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Preferred shares
September 5, 2020
9:10 pm
Norman1
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asiamalekas said

You can buy and sell preferreds at the market value any time. Expecting the issuer to redeem the preferred is the wrong reason to invest in preferreds. Redemption should be considered as a bonus.

On your example with BC Tel. I don't know anything about but I am sure the market would have brought the price of the preferred to a level where the yield was at least 15% (1.5 times what the bonds paid). To me it sound like it was a great time to buy. I assume it was issued at $25 and trading at $4-$5 with a current yield of 15%.

Well, one is kind of stuck in that case. If one bought the BC Tel preferreds decades before at $25 and they are now trading at $4 to $5, then one is facing an 80% loss on the principal.

For those preferred shares, a drop in interest rates would rescue the buyers. But, no-one in the 1980's would have expected the low interest rates we have today.

That's the problem some buyers don't really appreciate. One may never recover the original purchase price if the issuer never redeems.

Don't expect other buyers would come to the rescue. If one bought some rate resets that reset to GOC5 + 1% and the going reset is GOC5 + 3%, then no buyer would be stupid enough to pay par for the GOC5 + 1% preferred when paying par value would get GOC5 + 3%.

Even the floating rate preferreds are risky. Some BCE floating preferred shares that were issued at $25 are trading these days around $15. 40% loss for those who bought at original issue price of $25 for something that floats with the prime lending rate.

September 6, 2020
3:48 am
Jon
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And the problem mention by Norman in the last post is not serious with long bond because they always have maturity. So if the yield increase, the investor of long bond can always protect its capital by holding it to maturity (although that could be a while, and there will certainly be better investment out there).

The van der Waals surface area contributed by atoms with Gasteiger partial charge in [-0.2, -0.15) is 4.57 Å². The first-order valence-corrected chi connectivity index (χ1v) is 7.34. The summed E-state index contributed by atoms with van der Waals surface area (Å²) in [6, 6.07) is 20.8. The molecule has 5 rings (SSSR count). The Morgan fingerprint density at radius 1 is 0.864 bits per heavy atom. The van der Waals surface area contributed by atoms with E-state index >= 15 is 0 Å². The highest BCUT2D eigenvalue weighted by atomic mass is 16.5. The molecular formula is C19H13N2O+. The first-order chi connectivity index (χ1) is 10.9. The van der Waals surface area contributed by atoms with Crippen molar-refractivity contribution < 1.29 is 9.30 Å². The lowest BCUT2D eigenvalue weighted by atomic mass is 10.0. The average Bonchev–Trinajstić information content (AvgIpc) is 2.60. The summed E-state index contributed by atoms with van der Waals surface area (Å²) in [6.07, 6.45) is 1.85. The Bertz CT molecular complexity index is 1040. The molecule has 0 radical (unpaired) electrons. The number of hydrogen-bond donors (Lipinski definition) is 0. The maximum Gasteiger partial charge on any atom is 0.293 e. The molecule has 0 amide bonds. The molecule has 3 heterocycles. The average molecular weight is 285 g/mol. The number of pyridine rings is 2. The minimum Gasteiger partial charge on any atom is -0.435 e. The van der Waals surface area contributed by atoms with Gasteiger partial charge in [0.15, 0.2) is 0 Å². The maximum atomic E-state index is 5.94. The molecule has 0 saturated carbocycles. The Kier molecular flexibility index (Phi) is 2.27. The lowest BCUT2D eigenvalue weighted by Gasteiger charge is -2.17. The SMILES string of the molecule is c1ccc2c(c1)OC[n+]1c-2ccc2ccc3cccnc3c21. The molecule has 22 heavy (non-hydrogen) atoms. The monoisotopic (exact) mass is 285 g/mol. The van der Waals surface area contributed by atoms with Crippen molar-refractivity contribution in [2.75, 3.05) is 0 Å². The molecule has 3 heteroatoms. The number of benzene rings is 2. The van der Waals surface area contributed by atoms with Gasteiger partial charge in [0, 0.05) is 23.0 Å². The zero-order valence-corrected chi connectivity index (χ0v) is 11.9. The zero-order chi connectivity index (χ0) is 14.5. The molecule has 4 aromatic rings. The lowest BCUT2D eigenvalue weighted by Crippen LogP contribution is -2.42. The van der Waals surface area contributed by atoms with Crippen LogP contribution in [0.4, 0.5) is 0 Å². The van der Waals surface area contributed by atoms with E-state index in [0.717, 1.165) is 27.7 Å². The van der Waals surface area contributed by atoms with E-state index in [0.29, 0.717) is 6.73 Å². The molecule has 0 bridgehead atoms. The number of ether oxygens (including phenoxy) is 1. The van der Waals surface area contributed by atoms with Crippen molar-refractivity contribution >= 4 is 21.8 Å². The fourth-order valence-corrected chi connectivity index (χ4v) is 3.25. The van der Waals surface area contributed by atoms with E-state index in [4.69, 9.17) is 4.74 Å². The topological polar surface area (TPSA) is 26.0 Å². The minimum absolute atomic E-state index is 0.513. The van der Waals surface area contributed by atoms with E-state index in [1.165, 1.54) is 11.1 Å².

When someone look at an investment, I believe they should should ignore the tax benefit. If it is not a worthwhile investment without a tax benefit, one should not invest in it.

September 6, 2020
5:08 am
canadian.100
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Jon said

When someone look at an investment, I believe they should should ignore the tax benefit. If it is not a worthwhile investment without a tax benefit, one should not invest in it.  

So, that would leave out today's 5 year GICs @0.9% - 1.0% as "worthwhile".

September 6, 2020
7:56 am
Bill
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Good point, AltaRed, about low inflation as long as globalism prevails. But my sense is that period's over in our region of the world, young folks especially seem to prefer to pay higher prices to "shop local" instead of spending their money to keep very poor people far away employed, and their political choices reflect that. And with the speed of events today, I can see a relatively quick and unexpected return to high inflation. That would be bad news for (among other investors) preferred shareholders.

To me getting less than 1% in a GIC is not worthwhile. I increasingly hold just cash as the few bucks I lose are not worth tying up my money for, especially as I hold the view re returning inflation that I do. However there's also a risk, I think, in having large amounts of cash sitting in my discount brokerage accounts, I believe not even the 1st $100K is CDIC covered.

September 8, 2020
5:25 pm
asiamalekas
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Bill said